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Federal Politics 2013-

Mar 31, 2014

Galaxy: 50-50 (plus quarterly Newspoll breakdowns)

The first Galaxy poll since the federal election finds nothing in it, while Newspoll's quarterly breakdowns suggest the swing is weakest in the state where voters head to the polls on Saturday.

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The Daily Telegraph has results of a Galaxy poll of federal voting intention showing the two major parties tied on two-party preferred, and while the accompanying graphic is spoiled by a production error, it’s clear enough the primary vote results are 43% for the Coalition, 37% for Labor and 10% for the Greens. It also finds 56% opposed to cuts in welfare spending against only 34% in support. The poll was conducted from Friday to Sunday from a sample of 998. The Australian also brings Newspoll’s quarterly aggregates of voting intention broken down by state, gender, age cohorts and capitals-versus-regionals, which have Labor leading 53-47 in New South Wales, 57-43 in Victoria and 54-46 in South Australia, and trailing 51-49 in Queensland and 54-46 in Western Australia.

UPDATE (ReachTEL): Channel Seven reports the monthly ReachTEL result has Labor leading 52-48 – primary votes will have to wait until the morning. The Seven report also relates that 26% of respondents support the Prime Minister’s decision on imperial titles with 45% opposed, and that only 19% expect to be better off financially over the next year compared with 43% who expect to be worse off, respectively down five and up four on three months ago. More on this poll either this evening or tomorrow.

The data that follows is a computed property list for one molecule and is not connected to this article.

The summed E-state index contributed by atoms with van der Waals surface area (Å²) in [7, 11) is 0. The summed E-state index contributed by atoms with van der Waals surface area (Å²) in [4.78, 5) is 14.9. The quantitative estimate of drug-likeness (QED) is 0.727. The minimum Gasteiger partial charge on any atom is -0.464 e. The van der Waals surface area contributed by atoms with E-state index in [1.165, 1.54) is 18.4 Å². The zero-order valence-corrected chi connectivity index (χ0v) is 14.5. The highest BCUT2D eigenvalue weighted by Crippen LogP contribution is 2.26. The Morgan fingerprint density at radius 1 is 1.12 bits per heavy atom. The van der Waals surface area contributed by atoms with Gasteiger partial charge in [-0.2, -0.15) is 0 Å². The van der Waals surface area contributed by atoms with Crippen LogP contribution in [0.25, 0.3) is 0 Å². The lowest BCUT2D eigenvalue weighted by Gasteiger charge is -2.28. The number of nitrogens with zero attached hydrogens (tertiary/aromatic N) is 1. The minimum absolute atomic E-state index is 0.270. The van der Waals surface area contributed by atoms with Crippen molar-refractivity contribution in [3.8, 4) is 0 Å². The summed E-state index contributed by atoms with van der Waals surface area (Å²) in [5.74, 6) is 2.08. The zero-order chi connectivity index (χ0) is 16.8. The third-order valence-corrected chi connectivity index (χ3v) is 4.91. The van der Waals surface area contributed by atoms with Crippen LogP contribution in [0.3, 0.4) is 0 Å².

UPDATE (Essential Research): A considerable move to Labor on Essential Research’s fortnightly rolling average, with the Coalition moving from 51-49 ahead to 51-49 behind. There are also two-point shifts on the primary vote, Labor up to 39% and the Coalition down to 42%, with the Greens steady on 9% and Palmer United down one to 3%.

William Bowe — Editor of The Poll Bludger

William Bowe

Editor of The Poll Bludger

William Bowe is a Perth-based election analyst and occasional teacher of political science. His blog, The Poll Bludger, is one of the most heavily trafficked forums for online discussion of Australian politics, and joined the Crikey stable in 2008.

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2028 comments

2,028 thoughts on “Galaxy: 50-50 (plus quarterly Newspoll breakdowns)

  1. @K17/1998

    Maybe if we had John Howard Malcolm Turnbull as Comms Minister and not Alston or Vanstone, but not this current bunch.

  2. mad dog – You’re going to get fibre a lot quicker than me, because I am NEVER going to get it (I’ve got telstra cable).

  3. Centre @ 1990

    I think the ” unsolicited proposals ” legislation was drafted by the Libs to allow fishy deals to proceed without being views as corrupt

    Bring an idea to the Government ..l assessed as worthy… No need to then have open tender…
    Others can see it as ” per planned” corruption

  4. […ental boycotts have on the economy, then you can be snide about how much I’m “bleating”.]

    I have already been snide and in relation to this last post I could respond in depth tonight if I had a sense you were genuinely interested.

  5. MTBW and Psyclaw, many thanks for explanations of AWH.

    It sounds like AWH was essentially a front for large scale corruption. No wonder Sinodinos is unable to remember his time at AWH.

  6. WWP – the only thing about this whole discussion, as with a number of previous discussions where you have jumped on a phrase I have included, is the impression that you read my comments starting from the assumption that I’m an ignorant idiot, and it goes downhill from there.